My skeptical interlocutor wrote:
I guess one of the biggest things for me is the philosophical concept of God as he is portrayed in the Bible. I don't want to seem like I'm a blasphemer here, but it strikes me as absurd that a being that is infinite in all ways and is outside the dimension of Time would have any reason to create us in the first place; and then to create us and screw it up so badly, when he's apparently omniscient, is really strange. Here's a being that knows all: past, present and future. He creates a universe, which is actually pretty hard to wrap your head around the sheer size of, well, billions of galaxies, with billions of solar systems, etc.; and then to only populate one Planet in the whole thing! And then within a very short time, days maybe weeks, put Original Sin on the whole human race forever, because Eve was tricked by a talking snake (presumably the devil) into taking the forbidden fruit. And this is before they have the knowledge of good and evil? How are they supposed to understand these concepts at that point?! And yet God basically proceeds to curse the entire human race from thence forward for the very first mistake made by his very recent creation? It seems very arrogant to me that you would create a race with free will and then require them to worship you or else suffer mass executions…. Or that you would care at all after having been around an eternity, outside the bounds of time.
I don't know that I've got great answers for all your questions, though I can tell you how I approach thinking about them. I don't have time or room to talk about everything you mention, but I'll try to talk about the ones that have bothered me as well, so I can at least be talking from experience.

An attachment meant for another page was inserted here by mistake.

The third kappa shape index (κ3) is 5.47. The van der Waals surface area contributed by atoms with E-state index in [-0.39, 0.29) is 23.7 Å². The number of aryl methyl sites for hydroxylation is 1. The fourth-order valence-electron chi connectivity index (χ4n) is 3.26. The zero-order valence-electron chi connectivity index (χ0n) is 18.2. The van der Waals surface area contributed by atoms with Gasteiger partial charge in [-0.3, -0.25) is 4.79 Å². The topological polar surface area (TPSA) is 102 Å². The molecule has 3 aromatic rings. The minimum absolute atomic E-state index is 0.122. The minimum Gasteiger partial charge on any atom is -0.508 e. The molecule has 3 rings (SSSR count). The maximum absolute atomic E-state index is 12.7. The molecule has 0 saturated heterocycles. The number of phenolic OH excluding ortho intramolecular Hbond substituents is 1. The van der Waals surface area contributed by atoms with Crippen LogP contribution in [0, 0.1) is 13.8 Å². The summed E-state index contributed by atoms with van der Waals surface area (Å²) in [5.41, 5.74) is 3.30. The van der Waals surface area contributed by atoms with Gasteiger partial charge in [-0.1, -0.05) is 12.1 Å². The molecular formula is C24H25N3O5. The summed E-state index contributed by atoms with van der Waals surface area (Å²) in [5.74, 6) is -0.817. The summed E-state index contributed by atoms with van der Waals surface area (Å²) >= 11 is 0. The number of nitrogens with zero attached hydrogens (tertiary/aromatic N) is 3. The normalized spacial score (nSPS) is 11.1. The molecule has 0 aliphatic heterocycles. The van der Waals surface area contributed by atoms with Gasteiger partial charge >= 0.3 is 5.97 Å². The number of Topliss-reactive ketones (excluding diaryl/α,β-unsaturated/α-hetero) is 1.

With regard to how and/or why God created us . . . yeah, it's kind of mind-blowing, and sometimes it seems so incredible to me as to be unbelievable. It does rather beggar belief that an all-powerful being would in any way be interested in anything less than Himself. (And indeed, a certain trend of philosophy with a pedigree going back to Aristotle has assumed that God doesn't particularly care about the world, since He's too worthy to think about anything unworthy, i.e., anything less than Himself, i.e., us.)
There are two ways I tend to think about this when it starts bothering me:
- I agree that it's hard to imagine God either existing or creating us – but I can't figure out any other way that we could get here. As Martin Heidegger put it, "Why is there something rather than nothing?" In other words, isn't it astonishing that there's anything at all, however big or small it might be? I'm aware that physicists have speculated about what might have "preceded" the Big Bang (if the word "preceded" has any meaning in that context), but from what I've read, it pretty much all comes down to, "We have no frigging idea how it all started or why or why then." And even if a theory about what preceded the Big Bang ever does gain general acceptance, it still begs the question, "Where did that come from?" The idea of God – a being who, if He exists at all, exists necessarily – seems more plausible to me than any theory about why an obviously contingent universe must have come into existence. (Though, like I said, the Big Bang seems like a perfectly valid description about what happened once it all got kicked off.)
- I also agree that it's incredible God would take any interest in us. This is one of the reasons why I'm specifically a Christian and not, say, a Deist or a Muslim. The Christian theory is that God is nothing if not humble. In other words, most other theories about God (whether philosophical or religious) describe a God who insists upon getting his due, and there's of course a sense in which this would necessarily be correct (if God exists at all). But Christians believe in a God who, alongside everything else, is pretty damn humble, willing to, say, arrive in this world in a mess of blood and mucous, take His shits on the shore of the sea of Galilee, and leave this world impaled on a spike. It may be difficult to believe that any being who could call Himself God would be willing to engage in that sort of behavior – but it's certainly the God that Christianity describes. And if God is anything like humble enough to die for us, I don't think it's a priori unlikely that He would create us in the first place.